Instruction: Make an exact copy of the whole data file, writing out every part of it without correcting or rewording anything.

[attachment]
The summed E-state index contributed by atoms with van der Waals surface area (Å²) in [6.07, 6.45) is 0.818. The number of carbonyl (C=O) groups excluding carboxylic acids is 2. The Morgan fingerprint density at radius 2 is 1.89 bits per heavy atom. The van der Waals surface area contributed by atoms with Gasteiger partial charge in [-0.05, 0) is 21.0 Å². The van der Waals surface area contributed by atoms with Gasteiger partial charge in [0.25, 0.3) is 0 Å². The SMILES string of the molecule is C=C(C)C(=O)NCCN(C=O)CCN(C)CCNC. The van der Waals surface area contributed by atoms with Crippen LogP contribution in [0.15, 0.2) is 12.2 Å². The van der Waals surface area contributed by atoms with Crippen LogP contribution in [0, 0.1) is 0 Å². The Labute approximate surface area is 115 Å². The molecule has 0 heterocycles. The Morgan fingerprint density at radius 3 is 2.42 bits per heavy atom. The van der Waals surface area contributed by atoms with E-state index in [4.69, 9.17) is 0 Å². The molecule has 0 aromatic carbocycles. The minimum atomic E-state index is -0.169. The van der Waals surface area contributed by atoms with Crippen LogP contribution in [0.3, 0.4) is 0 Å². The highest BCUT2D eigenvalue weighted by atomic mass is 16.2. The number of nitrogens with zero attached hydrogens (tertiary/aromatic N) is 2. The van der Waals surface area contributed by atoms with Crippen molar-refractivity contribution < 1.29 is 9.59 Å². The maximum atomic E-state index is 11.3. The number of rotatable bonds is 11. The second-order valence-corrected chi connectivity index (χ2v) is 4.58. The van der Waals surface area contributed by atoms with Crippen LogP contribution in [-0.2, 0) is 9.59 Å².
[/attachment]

The summed E-state index contributed by atoms with van der Waals surface area (Å²) in [6.07, 6.45) is 0.818. The number of carbonyl (C=O) groups excluding carboxylic acids is 2. The Morgan fingerprint density at radius 2 is 1.89 bits per heavy atom. The van der Waals surface area contributed by atoms with Gasteiger partial charge in [-0.05, 0) is 21.0 Å². The van der Waals surface area contributed by atoms with Gasteiger partial charge in [0.25, 0.3) is 0 Å². The SMILES string of the molecule is C=C(C)C(=O)NCCN(C=O)CCN(C)CCNC. The van der Waals surface area contributed by atoms with Crippen LogP contribution in [0.15, 0.2) is 12.2 Å². The van der Waals surface area contributed by atoms with Crippen LogP contribution in [0, 0.1) is 0 Å². The Labute approximate surface area is 115 Å². The molecule has 0 heterocycles. The Morgan fingerprint density at radius 3 is 2.42 bits per heavy atom. The van der Waals surface area contributed by atoms with E-state index in [4.69, 9.17) is 0 Å². The molecule has 0 aromatic carbocycles. The minimum atomic E-state index is -0.169. The van der Waals surface area contributed by atoms with Crippen LogP contribution in [0.3, 0.4) is 0 Å². The highest BCUT2D eigenvalue weighted by atomic mass is 16.2. The number of nitrogens with zero attached hydrogens (tertiary/aromatic N) is 2. The van der Waals surface area contributed by atoms with Crippen molar-refractivity contribution < 1.29 is 9.59 Å². The maximum atomic E-state index is 11.3. The number of rotatable bonds is 11. The second-order valence-corrected chi connectivity index (χ2v) is 4.58. The van der Waals surface area contributed by atoms with Crippen LogP contribution in [-0.2, 0) is 9.59 Å².